And this is the view across the river: that’s the Empire State Building lit up on the left, and the large rectangular building towards the right is the UN. This one’s especially for Warwick in Australia, whose folks lived in NYC a few years back while his dad was a UN delegate.


Okay, that was pretty easy. It isn’t high art–they’re all taken on my camera phone.

I will be doing more photo-blogging, kids. Stay tuned!

— February 22, 2006

I love having Silvercup Studios as a neighbor. But doggonit, now they’ve joined the ranks of people trying to block out the river views. I suppose its inevitable. I love the cool movie action, but I am not so hot on the 24/7 leisure community. This is their projected new development by the Pompidou Center architect. new silvercup development photo Okay, I will give them this: even though their high-rises are butt-ugly, I like their plan better than the rest of the plans to block out the water views. From this and other developments, soon hundreds of thousands more people will call my neighborhood home. I hope they like Fresh Direct and making their own coffee. Cause some of their real estate booming ilk just ran Ten63 outta town. And the only teeny tiny local “supermarket” is lousy.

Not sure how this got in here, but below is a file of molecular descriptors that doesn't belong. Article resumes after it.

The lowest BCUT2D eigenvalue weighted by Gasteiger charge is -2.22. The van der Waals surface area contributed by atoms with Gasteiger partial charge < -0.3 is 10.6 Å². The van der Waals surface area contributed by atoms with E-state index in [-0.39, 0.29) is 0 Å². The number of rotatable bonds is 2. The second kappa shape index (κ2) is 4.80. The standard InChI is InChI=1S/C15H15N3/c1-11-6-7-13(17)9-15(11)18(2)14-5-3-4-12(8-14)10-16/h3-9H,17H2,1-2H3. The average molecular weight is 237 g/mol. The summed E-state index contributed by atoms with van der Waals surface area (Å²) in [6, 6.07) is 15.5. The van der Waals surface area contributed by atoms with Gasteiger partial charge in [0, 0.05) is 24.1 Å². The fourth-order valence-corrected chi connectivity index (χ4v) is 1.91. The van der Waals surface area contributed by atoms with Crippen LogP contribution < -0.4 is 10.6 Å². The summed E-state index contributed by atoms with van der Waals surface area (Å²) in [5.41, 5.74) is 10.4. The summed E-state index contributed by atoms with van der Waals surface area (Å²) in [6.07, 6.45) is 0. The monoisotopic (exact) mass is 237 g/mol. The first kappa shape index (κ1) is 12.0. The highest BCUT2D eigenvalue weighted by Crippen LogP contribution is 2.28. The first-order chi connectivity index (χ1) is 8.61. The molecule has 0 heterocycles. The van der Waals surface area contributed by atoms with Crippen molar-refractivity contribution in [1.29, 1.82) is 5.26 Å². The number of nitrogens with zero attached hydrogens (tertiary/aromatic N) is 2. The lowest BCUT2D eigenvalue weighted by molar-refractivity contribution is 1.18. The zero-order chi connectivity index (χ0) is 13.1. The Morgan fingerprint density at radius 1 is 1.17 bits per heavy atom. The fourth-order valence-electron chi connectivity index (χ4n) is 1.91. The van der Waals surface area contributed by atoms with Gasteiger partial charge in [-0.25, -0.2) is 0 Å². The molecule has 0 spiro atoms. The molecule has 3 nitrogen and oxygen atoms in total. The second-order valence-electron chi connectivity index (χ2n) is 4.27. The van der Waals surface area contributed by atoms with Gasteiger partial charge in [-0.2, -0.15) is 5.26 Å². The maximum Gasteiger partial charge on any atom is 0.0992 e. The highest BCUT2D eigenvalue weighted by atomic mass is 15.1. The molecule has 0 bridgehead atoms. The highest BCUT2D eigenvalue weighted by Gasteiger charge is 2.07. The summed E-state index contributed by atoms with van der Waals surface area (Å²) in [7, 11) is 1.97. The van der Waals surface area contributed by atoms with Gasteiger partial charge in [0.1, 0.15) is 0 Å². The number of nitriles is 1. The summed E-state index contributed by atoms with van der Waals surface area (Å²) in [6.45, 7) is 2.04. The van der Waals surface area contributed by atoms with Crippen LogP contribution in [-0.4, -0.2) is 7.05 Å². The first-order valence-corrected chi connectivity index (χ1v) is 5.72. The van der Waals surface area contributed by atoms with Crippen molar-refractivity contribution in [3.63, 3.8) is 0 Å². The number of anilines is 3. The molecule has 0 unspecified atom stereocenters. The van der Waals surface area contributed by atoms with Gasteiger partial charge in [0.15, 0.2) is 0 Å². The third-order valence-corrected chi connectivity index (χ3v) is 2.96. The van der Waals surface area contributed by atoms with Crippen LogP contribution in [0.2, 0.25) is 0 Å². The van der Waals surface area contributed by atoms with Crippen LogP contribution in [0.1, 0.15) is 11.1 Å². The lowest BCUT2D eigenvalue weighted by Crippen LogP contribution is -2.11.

Ten63: We Hardly Knew Ye! — November 13, 2005

Ten63: We Hardly Knew Ye!

nyt image of ten63 cafe Gee whiz. It wasn’t a year ago when I mentioned here and here a fabulous local friendly arty coffee hang-out Ten63. And now it’s closing. And there’s even an article in today’s Times about it.

What pisses me off is that they’re not closing for want of business. The place is a local hub. Instead, they’re closing because their building wants to expand and put in more residential space. And they haven’t yet found a local space to move the shop to that’s affordable.

My vision of the gentrification of my beloved neighborhood has been wrought with impending doom, in the form of high-rises crowding out the river access and local skyscape, in the ever-increasing popularity of the place which will eventually mean my rent goes even higher and I am out of here.